And because the anglophone universities are private, they flourish. Consider money. A major determinant of quality in higher education is money, but when governments monopolise a function then, in the absence of competition, they will underfund it — their clients have nowhere else to go. As the European Commission recognised in its 2003 publication Role of the Universities in the Europe of Knowledge: “American universities have far more substantial means than than those of European universities — on average, two to five times higher per student…The gap stems primarily from the low level of private funding of higher education in Europe.”

Unlike the nationalised universities of continental Europe, American universities have been free to charge fees and to solicit donations. And the American pattern is evolving in Britain.

Under the Conservative governments of 1979 to 1997 our universities were starved of government support: their staff-to-student  ratios halved and their infrastructure rotted. Yet British universities are private charities which, until 1919, had also been independent of government funding. It was only because the Great War — by depriving the universities of fee income and destroying their endowments by inflation — so bankrupted them that the government was driven to create the University Grants Committee to support them financially.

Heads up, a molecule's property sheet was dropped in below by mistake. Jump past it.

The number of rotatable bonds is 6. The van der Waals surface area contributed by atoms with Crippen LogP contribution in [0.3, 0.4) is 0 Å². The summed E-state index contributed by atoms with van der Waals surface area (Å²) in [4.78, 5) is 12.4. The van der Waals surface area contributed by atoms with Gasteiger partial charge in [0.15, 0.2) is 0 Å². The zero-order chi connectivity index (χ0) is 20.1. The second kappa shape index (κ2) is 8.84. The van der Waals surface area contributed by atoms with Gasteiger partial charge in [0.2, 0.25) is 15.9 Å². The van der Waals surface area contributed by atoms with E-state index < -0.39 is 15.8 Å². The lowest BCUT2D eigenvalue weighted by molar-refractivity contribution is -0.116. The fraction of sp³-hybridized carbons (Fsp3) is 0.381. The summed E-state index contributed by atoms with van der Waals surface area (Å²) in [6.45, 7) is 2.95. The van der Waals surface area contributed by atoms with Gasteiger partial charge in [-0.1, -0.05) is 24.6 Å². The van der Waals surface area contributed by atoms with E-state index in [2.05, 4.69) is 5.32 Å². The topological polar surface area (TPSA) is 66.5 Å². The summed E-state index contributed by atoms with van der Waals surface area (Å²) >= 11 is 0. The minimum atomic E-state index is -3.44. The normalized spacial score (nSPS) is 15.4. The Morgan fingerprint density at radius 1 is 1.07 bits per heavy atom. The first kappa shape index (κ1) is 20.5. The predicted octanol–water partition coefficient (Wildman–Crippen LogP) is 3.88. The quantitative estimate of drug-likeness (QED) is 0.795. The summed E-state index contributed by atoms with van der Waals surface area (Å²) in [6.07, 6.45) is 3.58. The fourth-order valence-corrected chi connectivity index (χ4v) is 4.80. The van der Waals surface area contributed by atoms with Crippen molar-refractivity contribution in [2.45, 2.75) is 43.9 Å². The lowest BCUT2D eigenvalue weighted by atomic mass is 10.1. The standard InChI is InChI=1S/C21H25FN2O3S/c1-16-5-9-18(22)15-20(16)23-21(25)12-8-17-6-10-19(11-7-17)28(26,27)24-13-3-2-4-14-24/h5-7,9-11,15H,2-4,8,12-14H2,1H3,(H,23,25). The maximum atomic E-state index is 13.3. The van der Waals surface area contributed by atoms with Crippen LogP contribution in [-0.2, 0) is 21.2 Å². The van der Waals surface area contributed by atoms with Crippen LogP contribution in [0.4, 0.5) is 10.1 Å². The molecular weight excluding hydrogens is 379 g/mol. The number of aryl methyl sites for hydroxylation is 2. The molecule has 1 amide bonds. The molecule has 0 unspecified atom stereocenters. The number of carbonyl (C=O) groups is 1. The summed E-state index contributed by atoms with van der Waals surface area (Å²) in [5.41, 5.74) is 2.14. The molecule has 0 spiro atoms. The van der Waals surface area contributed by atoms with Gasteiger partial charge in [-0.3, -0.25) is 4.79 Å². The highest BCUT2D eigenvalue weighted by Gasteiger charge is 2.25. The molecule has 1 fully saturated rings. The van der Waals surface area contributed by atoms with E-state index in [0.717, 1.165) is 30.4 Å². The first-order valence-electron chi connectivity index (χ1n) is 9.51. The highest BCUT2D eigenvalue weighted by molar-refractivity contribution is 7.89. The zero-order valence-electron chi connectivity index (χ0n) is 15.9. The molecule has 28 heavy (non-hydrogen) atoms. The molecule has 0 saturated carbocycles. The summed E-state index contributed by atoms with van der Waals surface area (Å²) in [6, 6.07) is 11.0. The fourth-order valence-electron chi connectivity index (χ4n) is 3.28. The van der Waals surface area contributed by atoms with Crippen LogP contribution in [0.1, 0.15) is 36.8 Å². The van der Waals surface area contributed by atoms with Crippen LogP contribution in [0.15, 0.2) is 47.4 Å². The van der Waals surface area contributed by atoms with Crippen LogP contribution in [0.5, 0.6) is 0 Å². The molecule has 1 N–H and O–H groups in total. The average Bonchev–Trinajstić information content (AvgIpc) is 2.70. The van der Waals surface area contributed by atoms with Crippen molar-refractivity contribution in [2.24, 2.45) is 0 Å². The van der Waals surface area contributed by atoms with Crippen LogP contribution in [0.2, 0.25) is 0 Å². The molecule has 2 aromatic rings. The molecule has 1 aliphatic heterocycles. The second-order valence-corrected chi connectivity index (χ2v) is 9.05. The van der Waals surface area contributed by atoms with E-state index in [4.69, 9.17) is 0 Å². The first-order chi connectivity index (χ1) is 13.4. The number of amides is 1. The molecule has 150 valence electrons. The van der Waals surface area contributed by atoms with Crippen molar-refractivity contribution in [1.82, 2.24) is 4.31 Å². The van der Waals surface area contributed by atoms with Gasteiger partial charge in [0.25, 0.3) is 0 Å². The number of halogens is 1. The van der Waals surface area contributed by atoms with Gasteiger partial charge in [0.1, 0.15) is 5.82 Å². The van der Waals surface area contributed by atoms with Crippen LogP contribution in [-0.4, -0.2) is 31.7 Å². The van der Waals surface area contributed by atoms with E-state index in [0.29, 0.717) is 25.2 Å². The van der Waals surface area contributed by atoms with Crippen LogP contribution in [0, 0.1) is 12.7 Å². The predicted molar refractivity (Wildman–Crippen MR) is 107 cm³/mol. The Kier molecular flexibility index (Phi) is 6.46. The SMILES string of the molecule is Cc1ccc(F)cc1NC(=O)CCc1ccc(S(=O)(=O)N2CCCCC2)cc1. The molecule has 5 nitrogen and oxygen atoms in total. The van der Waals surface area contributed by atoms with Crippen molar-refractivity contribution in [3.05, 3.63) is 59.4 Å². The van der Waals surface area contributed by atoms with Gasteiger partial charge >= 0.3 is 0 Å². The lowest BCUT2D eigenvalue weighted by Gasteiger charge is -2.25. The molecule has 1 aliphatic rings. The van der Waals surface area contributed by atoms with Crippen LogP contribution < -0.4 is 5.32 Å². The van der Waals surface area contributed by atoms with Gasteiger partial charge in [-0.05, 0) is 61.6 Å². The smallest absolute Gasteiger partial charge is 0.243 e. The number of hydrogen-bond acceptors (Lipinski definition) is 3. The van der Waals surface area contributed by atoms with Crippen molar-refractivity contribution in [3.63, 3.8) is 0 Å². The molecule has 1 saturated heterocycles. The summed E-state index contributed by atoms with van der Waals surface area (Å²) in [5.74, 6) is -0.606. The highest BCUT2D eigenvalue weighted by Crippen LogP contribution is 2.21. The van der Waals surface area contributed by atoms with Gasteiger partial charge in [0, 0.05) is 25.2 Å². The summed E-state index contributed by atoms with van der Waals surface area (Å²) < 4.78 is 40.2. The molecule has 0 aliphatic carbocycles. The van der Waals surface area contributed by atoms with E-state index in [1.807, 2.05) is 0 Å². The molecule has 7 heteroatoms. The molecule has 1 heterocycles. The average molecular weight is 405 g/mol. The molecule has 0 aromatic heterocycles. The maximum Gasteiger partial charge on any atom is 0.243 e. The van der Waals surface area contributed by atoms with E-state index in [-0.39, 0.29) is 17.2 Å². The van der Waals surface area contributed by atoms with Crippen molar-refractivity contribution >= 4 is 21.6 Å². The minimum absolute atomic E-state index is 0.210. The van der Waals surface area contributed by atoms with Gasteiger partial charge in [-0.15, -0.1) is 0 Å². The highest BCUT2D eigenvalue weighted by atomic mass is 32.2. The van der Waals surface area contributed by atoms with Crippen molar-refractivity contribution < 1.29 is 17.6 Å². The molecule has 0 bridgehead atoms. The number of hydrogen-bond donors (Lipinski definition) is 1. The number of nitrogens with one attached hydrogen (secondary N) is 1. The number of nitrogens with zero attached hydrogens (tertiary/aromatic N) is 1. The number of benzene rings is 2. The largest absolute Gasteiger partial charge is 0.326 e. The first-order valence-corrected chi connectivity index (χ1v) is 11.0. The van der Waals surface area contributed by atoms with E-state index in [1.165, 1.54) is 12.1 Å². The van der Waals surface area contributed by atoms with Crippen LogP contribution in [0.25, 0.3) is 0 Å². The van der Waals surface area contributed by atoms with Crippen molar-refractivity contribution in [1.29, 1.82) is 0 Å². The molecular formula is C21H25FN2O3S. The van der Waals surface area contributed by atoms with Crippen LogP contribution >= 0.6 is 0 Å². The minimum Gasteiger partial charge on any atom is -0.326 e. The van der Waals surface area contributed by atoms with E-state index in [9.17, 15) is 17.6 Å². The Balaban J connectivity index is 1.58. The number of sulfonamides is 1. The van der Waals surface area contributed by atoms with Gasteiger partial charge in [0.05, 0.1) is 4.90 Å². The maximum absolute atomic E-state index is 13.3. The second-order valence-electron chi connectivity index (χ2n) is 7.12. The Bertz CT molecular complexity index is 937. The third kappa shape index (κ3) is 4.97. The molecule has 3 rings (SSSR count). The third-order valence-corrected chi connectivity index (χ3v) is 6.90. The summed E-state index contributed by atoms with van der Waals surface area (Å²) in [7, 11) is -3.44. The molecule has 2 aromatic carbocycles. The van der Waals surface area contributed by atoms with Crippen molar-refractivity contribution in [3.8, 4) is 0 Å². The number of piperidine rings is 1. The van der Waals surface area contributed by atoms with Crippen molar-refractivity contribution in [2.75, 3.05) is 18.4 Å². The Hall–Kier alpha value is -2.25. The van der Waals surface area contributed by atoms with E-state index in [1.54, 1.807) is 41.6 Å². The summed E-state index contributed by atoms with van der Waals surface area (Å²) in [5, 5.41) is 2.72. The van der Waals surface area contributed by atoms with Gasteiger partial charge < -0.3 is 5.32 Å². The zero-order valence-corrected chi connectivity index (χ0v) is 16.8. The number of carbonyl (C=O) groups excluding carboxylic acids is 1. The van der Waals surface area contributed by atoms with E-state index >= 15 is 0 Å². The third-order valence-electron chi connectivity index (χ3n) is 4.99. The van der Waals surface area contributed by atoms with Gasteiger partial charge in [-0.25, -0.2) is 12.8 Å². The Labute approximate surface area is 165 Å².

But after 1919 Whitehall increasingly used its funding to direct the universities, treating them as if they were in the public sector. By the early part of this millennium these private charities had had enough. Their escape was signposted by the LSE which, in 2001, outraged by an intrusive regulatory regime, threatened to go wholly independent of the state. And because the LSE’s income comes largely from foreign students, its threat was credible: the government surrendered and remodelled the regulations.